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Ho ho ho hold it – When does celebrating Christmas in the workplace cross a line?

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This time of year we find ourselves answering questions about what type of workplace celebrations are appropriate. Is wishing colleagues “Merry Christmas” a neutral greeting or is it offensive?  Is it acceptable to have a Christmas tree in the office?  Is Secret Santa a human rights problem?

The reality is that not everyone celebrates Christmas.  In fact, in places like Toronto, there are many workplaces in which the majority of employees do not celebrate Christmas. So how do employers strike the right balance between celebratory and seasonal and respectful and appropriate? We found three cases that are helpful.

Jones v. Eisler (2001) BCHRT, involved a merchandiser who was employed by Shoppers’ Drug Mart in Victoria, British Columbia. He was a devout Jehovah’s Witness and, as a result did not participate in Christmas celebrations or decorate his home. While Mr. Jones agreed to handle Christmas merchandise as part of his job duties, he refused to assist in the decorating of the store because it offended his Christian conscience. This had been the arrangement he had had with his employer for many years.

Nevertheless, in November 1998, Mr. Jones was asked by his supervisor to put out a half dozen artificial poinsettias. When he refused to do so based on the fact that it was contrary to his religion, the supervisor complained to the store’s owner, and he was subsequently terminated.

The Tribunal found that Mr. Jones had made out a prima facie case of discrimination on the ground of religion, and held that the employer could have accommodated Mr. Jones’s religious beliefs without undue hardship by not having him decorate the store.  Mr. Jones was awarded $21,243 in compensation for lost wages and $3,500 for the injury to his dignity, feelings, and self-respect.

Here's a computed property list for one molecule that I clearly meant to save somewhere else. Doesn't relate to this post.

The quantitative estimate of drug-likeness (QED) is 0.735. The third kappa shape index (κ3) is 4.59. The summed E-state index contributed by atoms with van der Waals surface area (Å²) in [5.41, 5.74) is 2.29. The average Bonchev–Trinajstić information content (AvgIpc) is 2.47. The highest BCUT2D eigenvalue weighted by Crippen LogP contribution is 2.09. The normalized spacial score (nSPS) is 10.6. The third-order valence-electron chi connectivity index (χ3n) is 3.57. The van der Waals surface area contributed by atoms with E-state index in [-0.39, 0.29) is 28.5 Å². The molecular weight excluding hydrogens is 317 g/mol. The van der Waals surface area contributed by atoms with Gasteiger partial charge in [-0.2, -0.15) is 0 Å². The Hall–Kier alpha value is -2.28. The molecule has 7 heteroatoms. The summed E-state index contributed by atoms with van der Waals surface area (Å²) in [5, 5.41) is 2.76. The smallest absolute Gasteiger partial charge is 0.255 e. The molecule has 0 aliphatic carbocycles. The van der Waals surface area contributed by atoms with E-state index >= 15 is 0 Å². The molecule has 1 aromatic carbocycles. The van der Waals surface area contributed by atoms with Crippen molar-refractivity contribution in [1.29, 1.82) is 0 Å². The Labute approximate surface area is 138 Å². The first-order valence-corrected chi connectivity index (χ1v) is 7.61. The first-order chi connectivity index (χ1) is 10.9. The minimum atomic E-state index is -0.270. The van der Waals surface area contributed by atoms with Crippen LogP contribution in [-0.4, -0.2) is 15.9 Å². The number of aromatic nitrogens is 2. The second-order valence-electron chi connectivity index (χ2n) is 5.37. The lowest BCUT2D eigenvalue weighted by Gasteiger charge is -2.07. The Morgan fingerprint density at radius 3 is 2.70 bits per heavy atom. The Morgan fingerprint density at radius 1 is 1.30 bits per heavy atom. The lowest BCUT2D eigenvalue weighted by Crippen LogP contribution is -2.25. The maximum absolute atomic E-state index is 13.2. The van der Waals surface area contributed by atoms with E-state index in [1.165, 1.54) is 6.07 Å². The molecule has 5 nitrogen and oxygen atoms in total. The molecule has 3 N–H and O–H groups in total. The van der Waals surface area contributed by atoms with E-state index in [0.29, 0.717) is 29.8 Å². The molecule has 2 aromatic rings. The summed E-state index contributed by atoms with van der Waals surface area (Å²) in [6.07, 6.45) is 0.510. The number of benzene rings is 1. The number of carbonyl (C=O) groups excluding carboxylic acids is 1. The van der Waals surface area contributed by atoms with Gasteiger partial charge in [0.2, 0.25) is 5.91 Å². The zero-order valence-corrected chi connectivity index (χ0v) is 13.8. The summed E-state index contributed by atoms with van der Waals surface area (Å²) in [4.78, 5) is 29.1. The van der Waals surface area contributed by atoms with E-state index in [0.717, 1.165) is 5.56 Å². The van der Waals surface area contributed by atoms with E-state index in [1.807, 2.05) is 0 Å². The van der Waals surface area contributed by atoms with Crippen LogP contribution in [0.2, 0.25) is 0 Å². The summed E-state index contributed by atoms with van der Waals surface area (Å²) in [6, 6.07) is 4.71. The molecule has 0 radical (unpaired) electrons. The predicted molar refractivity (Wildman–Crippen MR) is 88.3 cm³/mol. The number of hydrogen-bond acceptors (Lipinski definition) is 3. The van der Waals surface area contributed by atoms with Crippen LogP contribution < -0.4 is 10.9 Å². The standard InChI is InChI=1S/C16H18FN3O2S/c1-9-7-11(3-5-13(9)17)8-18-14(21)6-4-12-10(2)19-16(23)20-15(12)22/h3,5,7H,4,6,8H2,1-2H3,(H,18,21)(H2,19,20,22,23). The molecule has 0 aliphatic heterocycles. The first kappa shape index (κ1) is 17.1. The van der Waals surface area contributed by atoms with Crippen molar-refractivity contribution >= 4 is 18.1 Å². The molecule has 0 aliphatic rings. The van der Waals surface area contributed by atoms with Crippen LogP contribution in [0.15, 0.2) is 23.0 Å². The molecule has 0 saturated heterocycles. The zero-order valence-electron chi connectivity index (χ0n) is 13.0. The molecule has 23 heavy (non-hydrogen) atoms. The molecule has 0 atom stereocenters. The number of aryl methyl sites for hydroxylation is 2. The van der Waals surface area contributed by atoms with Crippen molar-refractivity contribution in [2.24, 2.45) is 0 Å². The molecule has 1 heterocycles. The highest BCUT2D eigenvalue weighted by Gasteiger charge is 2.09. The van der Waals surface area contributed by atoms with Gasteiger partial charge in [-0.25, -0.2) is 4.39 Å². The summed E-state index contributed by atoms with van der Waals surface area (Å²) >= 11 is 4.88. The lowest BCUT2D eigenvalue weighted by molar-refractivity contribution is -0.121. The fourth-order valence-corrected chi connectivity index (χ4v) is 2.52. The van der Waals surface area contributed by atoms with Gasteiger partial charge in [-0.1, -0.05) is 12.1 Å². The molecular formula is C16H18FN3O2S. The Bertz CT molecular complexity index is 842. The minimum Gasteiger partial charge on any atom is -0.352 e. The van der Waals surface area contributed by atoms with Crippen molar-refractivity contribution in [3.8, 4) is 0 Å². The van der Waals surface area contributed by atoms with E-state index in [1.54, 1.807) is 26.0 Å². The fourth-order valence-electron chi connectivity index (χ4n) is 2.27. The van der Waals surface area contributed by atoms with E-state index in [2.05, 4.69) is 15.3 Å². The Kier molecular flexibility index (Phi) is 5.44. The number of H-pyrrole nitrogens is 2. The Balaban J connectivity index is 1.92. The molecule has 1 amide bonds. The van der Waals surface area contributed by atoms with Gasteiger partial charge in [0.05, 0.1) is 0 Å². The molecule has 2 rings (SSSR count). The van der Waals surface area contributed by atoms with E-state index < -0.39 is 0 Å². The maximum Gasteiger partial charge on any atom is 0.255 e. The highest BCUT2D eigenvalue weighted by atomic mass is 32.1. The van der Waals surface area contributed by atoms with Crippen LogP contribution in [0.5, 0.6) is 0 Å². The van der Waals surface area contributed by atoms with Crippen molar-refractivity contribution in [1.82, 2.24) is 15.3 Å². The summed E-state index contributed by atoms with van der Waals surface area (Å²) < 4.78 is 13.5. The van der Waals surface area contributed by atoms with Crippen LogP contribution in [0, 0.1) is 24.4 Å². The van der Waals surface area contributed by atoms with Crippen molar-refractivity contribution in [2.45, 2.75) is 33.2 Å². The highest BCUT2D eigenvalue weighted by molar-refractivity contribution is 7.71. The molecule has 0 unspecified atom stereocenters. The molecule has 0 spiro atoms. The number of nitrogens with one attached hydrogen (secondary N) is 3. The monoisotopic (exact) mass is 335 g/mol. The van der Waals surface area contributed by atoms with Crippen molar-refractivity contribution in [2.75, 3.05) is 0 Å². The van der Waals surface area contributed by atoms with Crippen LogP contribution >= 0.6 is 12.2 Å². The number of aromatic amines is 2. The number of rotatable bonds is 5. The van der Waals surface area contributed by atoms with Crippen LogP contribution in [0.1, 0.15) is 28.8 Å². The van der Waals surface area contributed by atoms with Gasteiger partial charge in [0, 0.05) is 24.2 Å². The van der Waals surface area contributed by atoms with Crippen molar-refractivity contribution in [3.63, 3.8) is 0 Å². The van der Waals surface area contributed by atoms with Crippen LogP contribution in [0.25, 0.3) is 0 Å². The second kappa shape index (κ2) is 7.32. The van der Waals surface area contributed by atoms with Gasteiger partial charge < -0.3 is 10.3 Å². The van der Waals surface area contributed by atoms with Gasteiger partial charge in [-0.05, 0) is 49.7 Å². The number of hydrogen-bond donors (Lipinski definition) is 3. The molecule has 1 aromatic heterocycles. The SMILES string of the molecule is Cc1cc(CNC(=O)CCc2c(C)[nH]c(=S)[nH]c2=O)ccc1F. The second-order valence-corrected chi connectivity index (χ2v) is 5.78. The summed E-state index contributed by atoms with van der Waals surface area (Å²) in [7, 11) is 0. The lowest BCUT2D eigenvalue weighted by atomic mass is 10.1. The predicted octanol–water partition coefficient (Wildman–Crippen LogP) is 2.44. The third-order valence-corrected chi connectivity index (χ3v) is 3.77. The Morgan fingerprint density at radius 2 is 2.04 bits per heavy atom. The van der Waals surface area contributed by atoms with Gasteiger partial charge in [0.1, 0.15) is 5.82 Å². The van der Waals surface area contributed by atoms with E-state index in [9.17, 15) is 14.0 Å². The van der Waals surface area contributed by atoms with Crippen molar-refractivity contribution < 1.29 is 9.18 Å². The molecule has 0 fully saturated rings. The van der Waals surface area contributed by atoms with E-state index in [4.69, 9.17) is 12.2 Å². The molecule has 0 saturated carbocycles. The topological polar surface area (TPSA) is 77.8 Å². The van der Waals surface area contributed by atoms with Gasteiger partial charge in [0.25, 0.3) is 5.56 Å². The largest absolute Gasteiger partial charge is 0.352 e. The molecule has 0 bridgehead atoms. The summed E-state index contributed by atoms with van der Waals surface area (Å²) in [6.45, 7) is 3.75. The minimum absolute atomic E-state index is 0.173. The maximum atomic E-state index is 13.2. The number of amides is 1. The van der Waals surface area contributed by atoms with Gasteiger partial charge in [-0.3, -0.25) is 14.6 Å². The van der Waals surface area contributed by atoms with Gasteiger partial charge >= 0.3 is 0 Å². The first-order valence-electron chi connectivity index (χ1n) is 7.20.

In Henry v. Kuntz (2004) OHRT,  an employee of a bakery shop, who was a follower of the Rastafarian faith refused to make and decorate gingerbread houses on the basis that the activity was a pagan ritual contrary to his religious beliefs. He similarly did not wish to attend the Christmas party.

When the employer insisted and ultimately dismissed the employee for his refusal, the employee brought a human rights claim against the employer.

In this case however, the employer was successful in defeating the human rights complaint because the employee had not communicated his reasons for refusing to make the gingerbread houses or participate in Christmas to the employer, and therefore had not triggered the employer’s duty to accommodate.

In Ontario (Ministry of Community and Social Services) and O.P.S.E.U. (Barillari) (2008) ON GSB the employee, a Christian, sought to hand out to her co-workers Christmas gifts which included scripture readings. When some of her co-workers indicated that this was offensive to them, Ms. Barillari was asked to hand out the gifts without the scripture.  She refused to do so and was disciplined as a result.

The union grieved the discipline, stating that the employer had directly discriminated against Ms. Barillari by denying her the right to hand out Christmas gifts at work. The employer responded that it disciplined Ms. Barillari for preaching contrary to a policy of neutrality jointly endorsed by the union and the employer. The employer also argued that it did not expressly forbid Ms. Barillari from handing out Christmas gifts to co-workers. Rather it directed Ms. Barillari to refrain from handing out gifts with scripture attached.

The arbitrator agreed with the employer, finding that the prohibition against handing out gifts of a religious nature did not constitute discrimination on the basis of religion or creed. While the opportunity to hand out religious gifts was important to Ms. Barillari, there was no evidence that gift giving formed part of her religious belief. The grievance was therefore dismissed.

Clearly, the moral of the story of these cases is that employers and employees must respect the diversity within their workplaces. Employers should make efforts to be as inclusive as possible. To do so, our advice is to use more generic holiday and seasonal symbols and themes.

It is important to remember that overtly religious Christmas festivities may contravene the equality rights of members of other faiths and people who do not ascribe to a particular faith. If an objection to a Christmas or holiday-related activity is made, employers should consider accommodating the employee.

*Photo of RT’s Christeena Murphy celebrating the holidays.

Janice Rubin and Parisa Nikfarjam